Canada’s energy future lies in the oil sands. Our country possesses approximately 174 billion barrels of oil that can be recovered with today’s technology. Of that number, 169 billion are located in the oil sands.
What is Bitumen?
Oil sands are a mixture of sand, water, clay and bitumen.
Bitumen naturally occurs along the
river banks and in the Athabasca River area.
Bitumen is oil that is too heavy or thick to flow or be pumped without being diluted or heated – at 11 degrees Celsius bitumen is as hard as a hockey puck.
Canada’s oil sands are found in three deposits – the Athabasca, Peace River and Cold Lake areas in Alberta and part of Saskatchewan. The greatest quantity is found in the Athabasca deposit.
The oil sands are sometimes called tar sands.
Read more about tar sands vs. oil sands
There are two different methods of producing oil from the oil sands: open-pit mining and in situ (latin, meaning "in place"). Bitumen that is close to the surface is mined. Bitumen that occurs deep within the ground is produced in situ using specialized extraction techniques.
Just 20 per cent of the oil sands are
recoverable through open-pit mining.
Open Pit Mining
Open-pit mining is similar to many coal mining operations – large shovels scoop the oil sand into trucks that then take it to crushers where the large clumps of earth are broken down. This mixture is then thinned out with water and transported to a plant, where the bitumen is separated from the other components and upgraded to create synthetic oil. This technique is sometimes misrepresented as the only method of mining oil sands. Just 20 per cent of the oil sands are recoverable through open-pit mining.
Watch a video/animation on oil sands surface mining and reclamation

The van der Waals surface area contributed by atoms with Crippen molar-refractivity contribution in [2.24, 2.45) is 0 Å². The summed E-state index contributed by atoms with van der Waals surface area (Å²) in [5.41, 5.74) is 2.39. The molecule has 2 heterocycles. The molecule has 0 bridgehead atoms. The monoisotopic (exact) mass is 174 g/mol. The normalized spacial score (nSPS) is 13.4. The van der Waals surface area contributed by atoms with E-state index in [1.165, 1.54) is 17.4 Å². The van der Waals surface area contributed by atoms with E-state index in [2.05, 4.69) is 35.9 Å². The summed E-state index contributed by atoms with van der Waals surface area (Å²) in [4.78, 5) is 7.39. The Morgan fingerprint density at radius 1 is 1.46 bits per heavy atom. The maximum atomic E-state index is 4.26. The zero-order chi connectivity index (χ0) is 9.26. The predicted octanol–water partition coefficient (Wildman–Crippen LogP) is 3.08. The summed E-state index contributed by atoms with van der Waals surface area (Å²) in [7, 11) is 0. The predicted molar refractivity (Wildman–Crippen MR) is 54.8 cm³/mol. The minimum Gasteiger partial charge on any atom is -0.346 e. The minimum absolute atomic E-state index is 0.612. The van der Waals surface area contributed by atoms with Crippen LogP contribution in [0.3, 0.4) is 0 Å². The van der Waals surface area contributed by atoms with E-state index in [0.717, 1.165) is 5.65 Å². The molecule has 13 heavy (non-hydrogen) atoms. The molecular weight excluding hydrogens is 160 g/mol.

Eighty per cent of the oil sands will be developed in situ
which accounts for 97.5 per cent of the total
surface area of the oil sands region in Alberta.
In Situ Drilling
80 per cent of oil sands reserves (which underly approximately 97 per cent of the oil sands surface area) are recoverable through in situ technology, with limited surface disturbance.
Advances in technology, such as directional drilling, enable in situ operations to drill multiple wells (sometimes more than 20) from a single location, further reducing the surface disturbance.
The majority of in situ operations use steam-assisted gravity drainage, or SAGD. This method involves pumping steam underground through a horizontal well to liquefy the bitumen that is then pumped to the surface through a second well.
Watch a video/animation on SAGD in situ drilling
The Issues: Environmental Impacts
Our industry understands that Canadians are concerned about the impacts of our work, and expect that industry will manage the resource responsibly.
Three per cent of the oil sands surface area
could be mined.
The oil sands have generated much public debate, and with that, some misinformation. It’s important to separate fact and fiction and to have a balanced conversation about oil sands development. There are a number of environmental issues in the oil sands, all of which require a commitment to technology and innovation to overcome.
Read more about the environmental impact of the oil sands, and what our industry is doing to operate in a sustainable way